45,000-strong Northern Ireland abortion reform petition handed in at Stormont
A petition with more than 45,000 signatures calling for reform of the abortion law has been delivered to Stormont.
Presented by Green Party MLA Clare Bailey, the Amnesty International petition calls for the decriminalisation of abortion and for terminations to be available in cases of rape, incest or severe and fatal foetal impairment.
Under the current law, women can only obtain an abortion here if their life or their health is in serious danger.
It comes just days after Scotland's First Minister Nicola Sturgeon told the Scottish Parliament that she would explore the possibility that Northern Irish women could access abortions free of charge through NHS Scotland.
Speaking ahead of her appearance at the Assembly, Ms Bailey said: "Northern Ireland's abortion laws are in breach of minimum human rights standards; they have been found to be so by the courts. Everyone is well aware of this, and therefore it is a shameful indictment on the Assembly that I even have to bring this petition forward.
"More than 45,000 people have put their name to this petition. Over 70% of people in Northern Ireland want to see abortion laws changed. Despite this overwhelming endorsement of change, when the issue was then brought before the Assembly in February, just 59 MLAs blocked even the most minimal of reforms.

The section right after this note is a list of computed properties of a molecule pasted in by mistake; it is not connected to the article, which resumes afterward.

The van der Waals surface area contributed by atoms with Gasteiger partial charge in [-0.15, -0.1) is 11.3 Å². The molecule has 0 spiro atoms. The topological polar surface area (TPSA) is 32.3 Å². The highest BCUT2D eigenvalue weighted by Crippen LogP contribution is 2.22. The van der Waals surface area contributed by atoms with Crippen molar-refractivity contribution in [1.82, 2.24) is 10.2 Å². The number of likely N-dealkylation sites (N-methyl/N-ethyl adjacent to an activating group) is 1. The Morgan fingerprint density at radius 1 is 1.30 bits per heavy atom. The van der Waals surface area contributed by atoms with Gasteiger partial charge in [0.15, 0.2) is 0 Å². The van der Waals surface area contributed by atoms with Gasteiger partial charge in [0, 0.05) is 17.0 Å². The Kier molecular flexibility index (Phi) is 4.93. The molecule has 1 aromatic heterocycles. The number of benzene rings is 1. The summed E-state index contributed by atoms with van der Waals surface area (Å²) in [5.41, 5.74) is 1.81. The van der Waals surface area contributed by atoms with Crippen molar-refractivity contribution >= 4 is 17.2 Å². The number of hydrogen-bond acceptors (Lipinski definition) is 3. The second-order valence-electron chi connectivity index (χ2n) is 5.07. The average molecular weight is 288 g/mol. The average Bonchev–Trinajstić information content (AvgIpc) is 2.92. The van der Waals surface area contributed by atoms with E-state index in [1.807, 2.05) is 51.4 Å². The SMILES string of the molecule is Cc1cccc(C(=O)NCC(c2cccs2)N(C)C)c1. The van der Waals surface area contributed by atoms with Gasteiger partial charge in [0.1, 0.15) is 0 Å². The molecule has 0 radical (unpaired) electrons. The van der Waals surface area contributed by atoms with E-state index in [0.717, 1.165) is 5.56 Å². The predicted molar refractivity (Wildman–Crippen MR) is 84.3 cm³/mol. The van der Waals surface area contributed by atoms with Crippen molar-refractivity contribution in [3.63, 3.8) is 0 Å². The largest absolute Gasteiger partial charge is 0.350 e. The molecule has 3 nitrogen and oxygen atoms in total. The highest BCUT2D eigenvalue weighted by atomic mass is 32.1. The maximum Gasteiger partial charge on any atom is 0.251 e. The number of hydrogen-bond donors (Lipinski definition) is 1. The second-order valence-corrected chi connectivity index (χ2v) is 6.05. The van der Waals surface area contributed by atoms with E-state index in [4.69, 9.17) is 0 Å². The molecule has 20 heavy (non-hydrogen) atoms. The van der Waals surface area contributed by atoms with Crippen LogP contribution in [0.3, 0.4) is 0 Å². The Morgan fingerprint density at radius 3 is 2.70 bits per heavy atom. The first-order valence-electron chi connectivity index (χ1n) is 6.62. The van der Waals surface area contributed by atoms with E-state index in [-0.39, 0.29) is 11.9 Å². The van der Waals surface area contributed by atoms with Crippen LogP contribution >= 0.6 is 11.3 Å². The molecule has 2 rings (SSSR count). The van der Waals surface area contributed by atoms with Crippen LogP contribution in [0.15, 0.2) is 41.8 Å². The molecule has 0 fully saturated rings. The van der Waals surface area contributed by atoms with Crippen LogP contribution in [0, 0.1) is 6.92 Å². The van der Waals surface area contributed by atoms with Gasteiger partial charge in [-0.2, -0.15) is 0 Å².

"People who stand in the way of change on this issue are out of line with public opinion, and they are out of line with human rights.
"I welcome Nicola Sturgeon's intervention, but also hope that her response is ultimately unnecessary, and that we can change the laws here so that women do not need to travel in order to access healthcare."
But Mark Baillie, policy officer for Christian lobby group CARE Northern Ireland, said he doubted the petition's legitimacy.
He said: "This petition is less than robust. Because the petition does not ask you for an address or postcode, it makes it possible for people to sign the petition more than once under a fake name and, more worryingly, there is no requirement for the signature to be from Northern Ireland.
"This obviously causes significant problems as Amnesty are attempting to persuade members of the Northern Ireland Assembly to overhaul the current laws on abortion in Northern Ireland.
"Assembly members should be aware of the fact that there is no way to verify that the 45,000 names are indeed legitimate or that they have any connection to Northern Ireland."